Association Between Urine Drug Test Results and Treatment Outcome in High-Risk Chronic Pain Patients on Opioids
ABSTRACT : How to best use urine drug test (UDT) results in the management of opioid pharmacotherapy has not been elucidated. The purpose of this study was to describe how the results of UDTs gathered from a group of chronic pain patients in a high-risk monitored opioid pharmacotherapy program apply to treatment outcome.
: Retrospective review of the medical records of 335 primary care patients on chronic opioids more than 22 months.
: Patients with a UDT containing unprescribed opioids were more likely to demonstrate resolution of aberrant behavior (P = 0.02) and less likely to be discharged from treatment (P = 0.04). Patients with cocaine, alone or in combination, in the UDT were less likely to resolve aberrant behavior (P = 0.007 and 0.001), and were more likely to be electively or administratively discharged from treatment (P = 0.012 and 0.001).
: In this group of high-risk pain patients on chronic opioids, information gained from UDT results can be used to predict treatment outcomes and inform appropriate interventions. Patients on chronic opioids who have a UDT positive for an illicit opioid or unprescribed opioids alone are more likely to respond to monitored opioid pharmacotherapy. Patients with a UDT positive for cocaine, alone or in combination, are less likely to resolve aberrant behavior within the structure of a monitored opioid pharmacotherapy program and are more likely to be discharged electively or administratively from the program without significant transition to addiction treatment. Further studies are needed to investigate which patient responded best to structured opioid pharmacotherapy programs and how to appropriately handle abnormal UDT results to improve the management and engagement in appropriate treatment for this population.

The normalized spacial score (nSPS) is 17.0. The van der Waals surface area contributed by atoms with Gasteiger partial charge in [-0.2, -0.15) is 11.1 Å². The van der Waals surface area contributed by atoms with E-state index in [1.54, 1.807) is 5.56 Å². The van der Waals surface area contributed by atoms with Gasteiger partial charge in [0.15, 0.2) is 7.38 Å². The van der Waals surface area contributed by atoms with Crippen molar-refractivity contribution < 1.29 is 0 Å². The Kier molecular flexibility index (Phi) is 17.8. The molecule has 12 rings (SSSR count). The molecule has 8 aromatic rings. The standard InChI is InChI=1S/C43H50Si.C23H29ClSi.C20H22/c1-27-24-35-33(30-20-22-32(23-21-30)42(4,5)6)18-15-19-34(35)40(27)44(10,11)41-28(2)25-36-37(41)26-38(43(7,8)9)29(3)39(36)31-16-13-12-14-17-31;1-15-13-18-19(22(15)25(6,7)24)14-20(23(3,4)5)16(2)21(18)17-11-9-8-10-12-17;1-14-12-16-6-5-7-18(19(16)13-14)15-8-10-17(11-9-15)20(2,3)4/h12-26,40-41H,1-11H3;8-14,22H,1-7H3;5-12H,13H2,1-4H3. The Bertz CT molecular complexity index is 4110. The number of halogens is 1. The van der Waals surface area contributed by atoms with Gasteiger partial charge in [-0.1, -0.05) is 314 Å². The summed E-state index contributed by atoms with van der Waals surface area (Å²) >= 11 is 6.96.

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ABSTRACT: Opiates are commonly used to treat patients with chronic nonmalignant pain. There is much controversy over the definition, incidence, and risk factors of prescription opiate abuse in chronic pain treatment. The present study, done at the Seattle VA Medical Center, was designed to create opiate abuse criteria, test inter-rater reliability of the criteria, apply the criteria to a group of chronic pain patients, and correlate the risk of opiate abuse with the results of alcohol and drug testing. DESIGN/OUTCOME MEASURES: A committee of experienced pain providers designed a five-point prescription opiate abuse checklist based on DSM-III-R parameters. The criteria were then applied to patients enrolled in the pain clinic. The reliability of the criteria were determined using two providers who were familiar with every patient in the clinic. Drug, alcohol, and psychosocial testing were correlated with the risk of opiate abuse. A total of 19% (76/403) of all pain clinic patients were using chronic opiates. Thirty-four percent (26/76) met one, and 27.6% (21/76) met three or more of the abuse criteria. The criteria had an inter-rater reliability of > 0.9. There were no differences between chronic opiate users (n = 76) and opiate abusers (n = 21) for a history of drug or alcohol abuse or on psychosocial testing. Prescription opiate abuse criteria for use in patients with chronic nonmalignant pain were designed. The criteria had good reliability and can be applied during normal clinic interactions. The percentage of chronic opiate users who become opiate abusers in pain treatment is within the range reported by others. Past opiate or alcohol abuse or psychosocial testing on clinic admission failed to predict who would become an opiate abuser. The criteria can be used to identify patients who will subsequently require more intensive treatment or intervention or can be used as an outcome to measure to test the effectiveness of treatment strategies.Clinical Journal of Pain 07/1997; 13(2):150-5. DOI:10.1097/00002508-199706000-00009 · 2.53 Impact Factor